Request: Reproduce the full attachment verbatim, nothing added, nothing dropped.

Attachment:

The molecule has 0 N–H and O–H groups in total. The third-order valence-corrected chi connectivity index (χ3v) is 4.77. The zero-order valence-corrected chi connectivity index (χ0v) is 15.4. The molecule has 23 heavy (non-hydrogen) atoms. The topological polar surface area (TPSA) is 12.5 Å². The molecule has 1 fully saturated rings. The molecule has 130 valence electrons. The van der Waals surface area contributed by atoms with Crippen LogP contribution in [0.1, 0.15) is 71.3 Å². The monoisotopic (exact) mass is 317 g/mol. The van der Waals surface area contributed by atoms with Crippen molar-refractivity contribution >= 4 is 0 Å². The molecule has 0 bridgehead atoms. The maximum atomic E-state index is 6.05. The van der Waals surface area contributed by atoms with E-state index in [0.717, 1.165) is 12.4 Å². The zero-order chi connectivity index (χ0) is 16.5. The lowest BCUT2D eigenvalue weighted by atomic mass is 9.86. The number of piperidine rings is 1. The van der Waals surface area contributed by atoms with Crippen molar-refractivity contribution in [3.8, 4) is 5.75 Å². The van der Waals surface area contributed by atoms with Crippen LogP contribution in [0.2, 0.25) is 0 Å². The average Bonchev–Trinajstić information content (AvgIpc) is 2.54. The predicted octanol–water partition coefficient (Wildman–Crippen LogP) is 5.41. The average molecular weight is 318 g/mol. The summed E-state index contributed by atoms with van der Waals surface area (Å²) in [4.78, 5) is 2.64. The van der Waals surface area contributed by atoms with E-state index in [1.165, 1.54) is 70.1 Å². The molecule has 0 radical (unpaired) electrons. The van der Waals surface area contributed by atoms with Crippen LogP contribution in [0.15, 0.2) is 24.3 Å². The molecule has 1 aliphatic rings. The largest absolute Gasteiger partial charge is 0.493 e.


The molecule has 0 N–H and O–H groups in total. The third-order valence-corrected chi connectivity index (χ3v) is 4.77. The zero-order valence-corrected chi connectivity index (χ0v) is 15.4. The molecule has 23 heavy (non-hydrogen) atoms. The topological polar surface area (TPSA) is 12.5 Å². The molecule has 1 fully saturated rings. The molecule has 130 valence electrons. The van der Waals surface area contributed by atoms with Crippen LogP contribution in [0.1, 0.15) is 71.3 Å². The monoisotopic (exact) mass is 317 g/mol. The van der Waals surface area contributed by atoms with Crippen molar-refractivity contribution >= 4 is 0 Å². The molecule has 0 bridgehead atoms. The maximum atomic E-state index is 6.05. The van der Waals surface area contributed by atoms with E-state index in [0.717, 1.165) is 12.4 Å². The zero-order chi connectivity index (χ0) is 16.5. The lowest BCUT2D eigenvalue weighted by atomic mass is 9.86. The number of piperidine rings is 1. The van der Waals surface area contributed by atoms with Crippen molar-refractivity contribution in [3.8, 4) is 5.75 Å². The van der Waals surface area contributed by atoms with Crippen LogP contribution in [0.2, 0.25) is 0 Å². The average Bonchev–Trinajstić information content (AvgIpc) is 2.54. The predicted octanol–water partition coefficient (Wildman–Crippen LogP) is 5.41. The average molecular weight is 318 g/mol. The summed E-state index contributed by atoms with van der Waals surface area (Å²) in [4.78, 5) is 2.64. The van der Waals surface area contributed by atoms with E-state index in [1.165, 1.54) is 70.1 Å². The molecule has 0 radical (unpaired) electrons. The van der Waals surface area contributed by atoms with Crippen LogP contribution in [0.15, 0.2) is 24.3 Å². The molecule has 1 aliphatic rings. The largest absolute Gasteiger partial charge is 0.493 e.